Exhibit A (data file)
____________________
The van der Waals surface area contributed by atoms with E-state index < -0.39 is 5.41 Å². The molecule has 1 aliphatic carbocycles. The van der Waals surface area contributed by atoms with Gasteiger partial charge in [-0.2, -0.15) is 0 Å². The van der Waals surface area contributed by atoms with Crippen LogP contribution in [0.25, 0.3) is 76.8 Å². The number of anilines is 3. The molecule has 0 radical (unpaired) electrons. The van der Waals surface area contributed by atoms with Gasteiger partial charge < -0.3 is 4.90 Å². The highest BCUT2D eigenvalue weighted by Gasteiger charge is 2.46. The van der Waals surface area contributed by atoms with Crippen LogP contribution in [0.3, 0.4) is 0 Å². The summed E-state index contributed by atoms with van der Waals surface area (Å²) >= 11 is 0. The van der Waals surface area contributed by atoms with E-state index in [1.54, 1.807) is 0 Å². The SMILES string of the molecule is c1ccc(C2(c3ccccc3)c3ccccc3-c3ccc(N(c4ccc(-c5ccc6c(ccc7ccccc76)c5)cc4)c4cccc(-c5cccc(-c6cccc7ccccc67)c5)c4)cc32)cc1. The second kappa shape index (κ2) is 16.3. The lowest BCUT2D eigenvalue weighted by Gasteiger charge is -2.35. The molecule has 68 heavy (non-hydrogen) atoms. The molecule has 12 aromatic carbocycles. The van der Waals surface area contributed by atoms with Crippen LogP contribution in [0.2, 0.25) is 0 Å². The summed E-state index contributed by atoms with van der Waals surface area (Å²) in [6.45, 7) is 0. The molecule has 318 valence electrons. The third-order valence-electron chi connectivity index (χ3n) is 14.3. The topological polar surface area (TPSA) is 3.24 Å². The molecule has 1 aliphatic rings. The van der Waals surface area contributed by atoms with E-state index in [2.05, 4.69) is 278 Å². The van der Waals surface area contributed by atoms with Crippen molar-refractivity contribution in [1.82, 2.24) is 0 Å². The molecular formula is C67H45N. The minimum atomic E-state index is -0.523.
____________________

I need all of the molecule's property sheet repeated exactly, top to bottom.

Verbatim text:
The van der Waals surface area contributed by atoms with E-state index < -0.39 is 5.41 Å². The molecule has 1 aliphatic carbocycles. The van der Waals surface area contributed by atoms with Gasteiger partial charge in [-0.2, -0.15) is 0 Å². The van der Waals surface area contributed by atoms with Crippen LogP contribution in [0.25, 0.3) is 76.8 Å². The number of anilines is 3. The molecule has 0 radical (unpaired) electrons. The van der Waals surface area contributed by atoms with Gasteiger partial charge < -0.3 is 4.90 Å². The highest BCUT2D eigenvalue weighted by Gasteiger charge is 2.46. The van der Waals surface area contributed by atoms with Crippen LogP contribution in [0.3, 0.4) is 0 Å². The summed E-state index contributed by atoms with van der Waals surface area (Å²) >= 11 is 0. The van der Waals surface area contributed by atoms with E-state index in [1.54, 1.807) is 0 Å². The SMILES string of the molecule is c1ccc(C2(c3ccccc3)c3ccccc3-c3ccc(N(c4ccc(-c5ccc6c(ccc7ccccc76)c5)cc4)c4cccc(-c5cccc(-c6cccc7ccccc67)c5)c4)cc32)cc1. The second kappa shape index (κ2) is 16.3. The lowest BCUT2D eigenvalue weighted by Gasteiger charge is -2.35. The molecule has 68 heavy (non-hydrogen) atoms. The molecule has 12 aromatic carbocycles. The van der Waals surface area contributed by atoms with Crippen LogP contribution in [0.2, 0.25) is 0 Å². The summed E-state index contributed by atoms with van der Waals surface area (Å²) in [6.45, 7) is 0. The molecule has 318 valence electrons. The third-order valence-electron chi connectivity index (χ3n) is 14.3. The topological polar surface area (TPSA) is 3.24 Å². The molecule has 1 aliphatic rings. The van der Waals surface area contributed by atoms with E-state index in [2.05, 4.69) is 278 Å². The van der Waals surface area contributed by atoms with Crippen molar-refractivity contribution in [1.82, 2.24) is 0 Å². The molecular formula is C67H45N. The minimum atomic E-state index is -0.523.